Terry Wuester Master Teaching Award | Professional

shared – awarded by the graduating class, 2005

Lansdowne Chair in Law | Professional

Research Chair at the Faculty of Law, 2016

Animal and Society Course Award | Professional

Humane Society of the United States: $1,500, 2006

Additional Titles and Affiliations

Law Society of Upper Canada : Member

Research Grants

Standard Research Grant

Organization: Social Sciences and Humanities Research Council (“SSHRC”)
Grant amount: 68026


“Animals, Culture and Horizons of Justice: Toward A Postcolonial Feminist Approach to Rethinking the Legal Status of Nonhuman Animals,” 2010-2013

Murray and Anne Fraser Endowment

Organization: University of Victoria Faculty of Law
Grant amount: 4500


“Substantive equality, physician-assisted death and administrative law: Assessing the equality impacts of legalization and regulation through vulnerability and intersectional theory,” 2014-2015

Murray and Anne Fraser Endowment

Organization: University of Victoria Faculty of Law
Grant amount: 2300


“Diversifying the Property Debate,” 2010


  • University Teaching
  • Theory
  • Research
  • Reproductive Rights
  • Qualitative Research
  • Policy
  • Lecturing
  • Higher Education
  • Health Law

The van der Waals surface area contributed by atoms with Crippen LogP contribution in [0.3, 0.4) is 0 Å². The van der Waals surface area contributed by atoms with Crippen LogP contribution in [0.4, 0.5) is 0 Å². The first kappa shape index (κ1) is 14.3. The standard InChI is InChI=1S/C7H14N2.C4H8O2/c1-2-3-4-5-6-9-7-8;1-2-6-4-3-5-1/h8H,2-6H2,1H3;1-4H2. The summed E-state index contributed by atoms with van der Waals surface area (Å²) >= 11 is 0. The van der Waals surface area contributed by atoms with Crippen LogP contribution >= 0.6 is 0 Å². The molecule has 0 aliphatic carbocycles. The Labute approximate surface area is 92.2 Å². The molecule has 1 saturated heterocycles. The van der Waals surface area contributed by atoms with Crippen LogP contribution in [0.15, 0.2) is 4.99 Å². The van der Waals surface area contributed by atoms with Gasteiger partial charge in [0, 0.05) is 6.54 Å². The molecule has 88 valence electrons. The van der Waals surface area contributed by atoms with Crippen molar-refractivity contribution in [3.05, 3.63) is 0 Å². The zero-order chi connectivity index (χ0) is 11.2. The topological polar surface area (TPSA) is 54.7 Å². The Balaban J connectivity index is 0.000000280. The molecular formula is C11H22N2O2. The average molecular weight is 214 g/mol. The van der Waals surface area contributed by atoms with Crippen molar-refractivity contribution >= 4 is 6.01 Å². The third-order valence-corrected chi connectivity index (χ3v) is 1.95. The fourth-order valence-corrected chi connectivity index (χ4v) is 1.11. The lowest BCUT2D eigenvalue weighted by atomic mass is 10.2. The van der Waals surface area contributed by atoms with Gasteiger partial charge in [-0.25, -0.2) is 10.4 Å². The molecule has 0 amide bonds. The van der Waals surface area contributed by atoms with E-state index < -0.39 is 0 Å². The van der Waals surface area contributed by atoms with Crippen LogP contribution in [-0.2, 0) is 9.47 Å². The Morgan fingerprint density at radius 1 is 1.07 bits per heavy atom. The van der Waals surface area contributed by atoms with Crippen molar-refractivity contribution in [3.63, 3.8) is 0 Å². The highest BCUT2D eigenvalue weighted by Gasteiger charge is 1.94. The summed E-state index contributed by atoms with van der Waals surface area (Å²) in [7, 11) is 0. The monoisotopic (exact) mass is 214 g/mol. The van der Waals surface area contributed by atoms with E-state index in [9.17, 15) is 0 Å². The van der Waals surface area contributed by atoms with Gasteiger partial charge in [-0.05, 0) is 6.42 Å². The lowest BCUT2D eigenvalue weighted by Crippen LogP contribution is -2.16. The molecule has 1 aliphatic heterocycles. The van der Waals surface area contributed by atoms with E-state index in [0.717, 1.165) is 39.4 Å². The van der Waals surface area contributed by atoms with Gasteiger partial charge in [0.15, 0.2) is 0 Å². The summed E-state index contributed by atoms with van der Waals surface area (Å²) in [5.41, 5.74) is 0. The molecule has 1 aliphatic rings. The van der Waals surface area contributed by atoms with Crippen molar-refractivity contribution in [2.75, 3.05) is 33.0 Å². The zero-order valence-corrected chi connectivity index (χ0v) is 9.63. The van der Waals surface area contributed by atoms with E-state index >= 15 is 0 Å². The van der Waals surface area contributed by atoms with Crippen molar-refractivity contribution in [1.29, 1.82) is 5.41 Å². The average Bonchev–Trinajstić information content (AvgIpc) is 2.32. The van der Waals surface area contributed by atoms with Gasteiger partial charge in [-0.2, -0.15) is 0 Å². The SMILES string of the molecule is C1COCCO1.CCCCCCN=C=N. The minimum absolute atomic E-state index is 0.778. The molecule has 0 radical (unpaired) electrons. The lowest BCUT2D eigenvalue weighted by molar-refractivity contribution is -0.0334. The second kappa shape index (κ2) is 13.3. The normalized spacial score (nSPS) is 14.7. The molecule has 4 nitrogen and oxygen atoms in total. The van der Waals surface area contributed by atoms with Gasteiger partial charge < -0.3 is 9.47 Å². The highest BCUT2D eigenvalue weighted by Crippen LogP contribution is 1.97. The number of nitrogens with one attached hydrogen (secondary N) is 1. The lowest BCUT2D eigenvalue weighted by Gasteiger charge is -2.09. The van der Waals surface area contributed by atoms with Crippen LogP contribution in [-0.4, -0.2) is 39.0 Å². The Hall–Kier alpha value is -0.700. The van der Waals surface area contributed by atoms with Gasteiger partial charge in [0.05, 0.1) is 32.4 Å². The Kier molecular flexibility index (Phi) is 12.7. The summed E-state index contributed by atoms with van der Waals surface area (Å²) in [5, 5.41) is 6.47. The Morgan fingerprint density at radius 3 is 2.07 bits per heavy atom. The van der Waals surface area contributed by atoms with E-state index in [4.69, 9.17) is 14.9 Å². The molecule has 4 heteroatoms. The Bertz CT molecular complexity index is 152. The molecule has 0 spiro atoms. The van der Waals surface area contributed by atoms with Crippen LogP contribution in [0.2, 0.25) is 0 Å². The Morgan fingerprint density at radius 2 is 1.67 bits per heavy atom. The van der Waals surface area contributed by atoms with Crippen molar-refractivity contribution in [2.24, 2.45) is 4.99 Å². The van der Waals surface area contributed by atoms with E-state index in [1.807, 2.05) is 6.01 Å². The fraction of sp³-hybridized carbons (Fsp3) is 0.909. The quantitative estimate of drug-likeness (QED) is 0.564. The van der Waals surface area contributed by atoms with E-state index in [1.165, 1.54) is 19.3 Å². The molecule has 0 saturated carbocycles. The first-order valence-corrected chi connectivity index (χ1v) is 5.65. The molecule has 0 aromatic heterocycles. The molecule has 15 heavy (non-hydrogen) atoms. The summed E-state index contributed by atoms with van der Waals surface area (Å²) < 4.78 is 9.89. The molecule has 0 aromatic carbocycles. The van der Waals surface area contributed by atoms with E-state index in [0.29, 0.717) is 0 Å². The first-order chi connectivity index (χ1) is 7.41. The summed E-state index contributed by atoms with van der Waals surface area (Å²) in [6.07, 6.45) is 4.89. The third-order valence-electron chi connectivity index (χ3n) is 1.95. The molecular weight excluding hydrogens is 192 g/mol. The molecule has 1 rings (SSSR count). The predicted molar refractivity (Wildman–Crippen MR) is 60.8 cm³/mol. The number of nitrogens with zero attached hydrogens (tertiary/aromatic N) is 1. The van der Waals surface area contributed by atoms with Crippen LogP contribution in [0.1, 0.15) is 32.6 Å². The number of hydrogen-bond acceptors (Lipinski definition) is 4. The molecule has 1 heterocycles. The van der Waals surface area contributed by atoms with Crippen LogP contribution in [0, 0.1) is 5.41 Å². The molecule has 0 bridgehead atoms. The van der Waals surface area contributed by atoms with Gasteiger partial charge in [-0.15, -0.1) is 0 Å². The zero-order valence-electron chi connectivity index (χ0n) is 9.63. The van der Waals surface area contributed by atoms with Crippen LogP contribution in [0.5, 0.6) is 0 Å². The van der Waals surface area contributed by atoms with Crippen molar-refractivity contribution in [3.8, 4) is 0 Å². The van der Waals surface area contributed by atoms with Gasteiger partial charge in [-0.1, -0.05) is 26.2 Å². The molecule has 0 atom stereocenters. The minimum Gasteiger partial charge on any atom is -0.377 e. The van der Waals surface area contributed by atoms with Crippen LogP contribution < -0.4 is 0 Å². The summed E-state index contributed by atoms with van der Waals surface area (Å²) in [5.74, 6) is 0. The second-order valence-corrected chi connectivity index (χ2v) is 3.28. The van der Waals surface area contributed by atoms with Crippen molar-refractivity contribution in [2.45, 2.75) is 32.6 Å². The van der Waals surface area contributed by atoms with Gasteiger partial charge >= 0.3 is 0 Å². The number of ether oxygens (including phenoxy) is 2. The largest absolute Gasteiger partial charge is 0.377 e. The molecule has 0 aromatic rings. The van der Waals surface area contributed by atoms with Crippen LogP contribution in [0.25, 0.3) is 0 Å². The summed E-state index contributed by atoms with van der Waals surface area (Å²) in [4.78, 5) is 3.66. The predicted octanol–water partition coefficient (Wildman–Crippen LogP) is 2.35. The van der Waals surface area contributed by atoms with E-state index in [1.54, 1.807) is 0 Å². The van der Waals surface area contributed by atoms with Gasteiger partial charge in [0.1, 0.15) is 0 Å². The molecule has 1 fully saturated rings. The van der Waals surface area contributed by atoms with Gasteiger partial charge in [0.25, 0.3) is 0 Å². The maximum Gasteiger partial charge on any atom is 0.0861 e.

• Feminist Legal Theory


  • University of Toronto Faculty of Law
    LL.B., 1998

    • Dean’s List, 1998 • Patricia Julia Myhal Scholarship for Excellence in Legal Writing, 1998 • Judy LaMarsh Prize for Outstanding Accomplishment in Feminist Legal Analysis, 1998 • Alan Borovoy Prize in Civil Liberties, 1998 • Senior Editor-Legal Theory, University of Toronto Faculty of Law Review, 1997-98 • Blake, Cassels and Graydon Entrance Scholarship, 1995

  • McGill University
    Political Science, Anthropology, Women's Studies
    B.A. (Hons), 1995

    First Class Joint Honours • Dean’s List, 1991-95 • Alexander Mackenzie Scholarship in Political Theory, 1993 • James McGill Award, 1993 • Canadian Officer Training Corps Entrance Scholarship, 1991-95

  • Columbia Law School
    LL.M., 2002

    James Kent Honours